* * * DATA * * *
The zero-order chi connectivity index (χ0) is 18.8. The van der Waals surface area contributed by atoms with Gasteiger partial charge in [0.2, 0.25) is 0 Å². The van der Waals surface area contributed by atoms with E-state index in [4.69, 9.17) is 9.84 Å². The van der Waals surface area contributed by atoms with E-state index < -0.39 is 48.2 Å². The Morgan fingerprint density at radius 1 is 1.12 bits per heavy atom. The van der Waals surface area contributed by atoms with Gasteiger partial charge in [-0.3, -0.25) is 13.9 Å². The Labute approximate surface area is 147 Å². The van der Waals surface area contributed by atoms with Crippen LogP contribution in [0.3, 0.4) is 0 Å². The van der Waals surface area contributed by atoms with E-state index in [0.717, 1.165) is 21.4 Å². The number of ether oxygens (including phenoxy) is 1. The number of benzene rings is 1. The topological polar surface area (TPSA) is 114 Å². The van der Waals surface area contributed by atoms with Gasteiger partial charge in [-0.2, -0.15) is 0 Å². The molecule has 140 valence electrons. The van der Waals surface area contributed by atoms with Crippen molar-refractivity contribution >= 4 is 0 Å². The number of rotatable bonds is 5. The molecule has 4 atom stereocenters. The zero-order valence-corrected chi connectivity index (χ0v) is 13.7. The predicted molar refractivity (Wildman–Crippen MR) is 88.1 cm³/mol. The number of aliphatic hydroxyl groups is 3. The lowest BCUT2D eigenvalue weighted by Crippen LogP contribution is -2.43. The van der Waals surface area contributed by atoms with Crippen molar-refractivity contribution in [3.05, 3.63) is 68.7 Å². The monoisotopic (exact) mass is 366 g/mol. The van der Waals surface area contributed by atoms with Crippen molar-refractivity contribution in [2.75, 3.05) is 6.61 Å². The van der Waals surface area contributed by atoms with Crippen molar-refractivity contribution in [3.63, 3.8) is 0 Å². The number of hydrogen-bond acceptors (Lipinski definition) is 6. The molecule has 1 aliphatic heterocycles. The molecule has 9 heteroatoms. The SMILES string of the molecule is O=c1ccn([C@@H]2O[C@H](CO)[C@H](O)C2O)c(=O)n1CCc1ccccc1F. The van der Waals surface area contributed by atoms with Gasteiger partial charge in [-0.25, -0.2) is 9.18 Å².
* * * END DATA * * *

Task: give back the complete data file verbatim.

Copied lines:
The zero-order chi connectivity index (χ0) is 18.8. The van der Waals surface area contributed by atoms with Gasteiger partial charge in [0.2, 0.25) is 0 Å². The van der Waals surface area contributed by atoms with E-state index in [4.69, 9.17) is 9.84 Å². The van der Waals surface area contributed by atoms with E-state index < -0.39 is 48.2 Å². The Morgan fingerprint density at radius 1 is 1.12 bits per heavy atom. The van der Waals surface area contributed by atoms with Gasteiger partial charge in [-0.3, -0.25) is 13.9 Å². The Labute approximate surface area is 147 Å². The van der Waals surface area contributed by atoms with Crippen LogP contribution in [0.3, 0.4) is 0 Å². The van der Waals surface area contributed by atoms with E-state index in [0.717, 1.165) is 21.4 Å². The number of ether oxygens (including phenoxy) is 1. The number of benzene rings is 1. The topological polar surface area (TPSA) is 114 Å². The van der Waals surface area contributed by atoms with Gasteiger partial charge in [-0.2, -0.15) is 0 Å². The molecule has 140 valence electrons. The van der Waals surface area contributed by atoms with Crippen molar-refractivity contribution >= 4 is 0 Å². The number of rotatable bonds is 5. The molecule has 4 atom stereocenters. The zero-order valence-corrected chi connectivity index (χ0v) is 13.7. The predicted molar refractivity (Wildman–Crippen MR) is 88.1 cm³/mol. The number of aliphatic hydroxyl groups is 3. The lowest BCUT2D eigenvalue weighted by Crippen LogP contribution is -2.43. The van der Waals surface area contributed by atoms with Crippen molar-refractivity contribution in [3.05, 3.63) is 68.7 Å². The monoisotopic (exact) mass is 366 g/mol. The van der Waals surface area contributed by atoms with Crippen molar-refractivity contribution in [2.75, 3.05) is 6.61 Å². The van der Waals surface area contributed by atoms with Crippen molar-refractivity contribution in [3.63, 3.8) is 0 Å². The number of hydrogen-bond acceptors (Lipinski definition) is 6. The molecule has 1 aliphatic heterocycles. The molecule has 9 heteroatoms. The SMILES string of the molecule is O=c1ccn([C@@H]2O[C@H](CO)[C@H](O)C2O)c(=O)n1CCc1ccccc1F. The van der Waals surface area contributed by atoms with Gasteiger partial charge in [-0.25, -0.2) is 9.18 Å².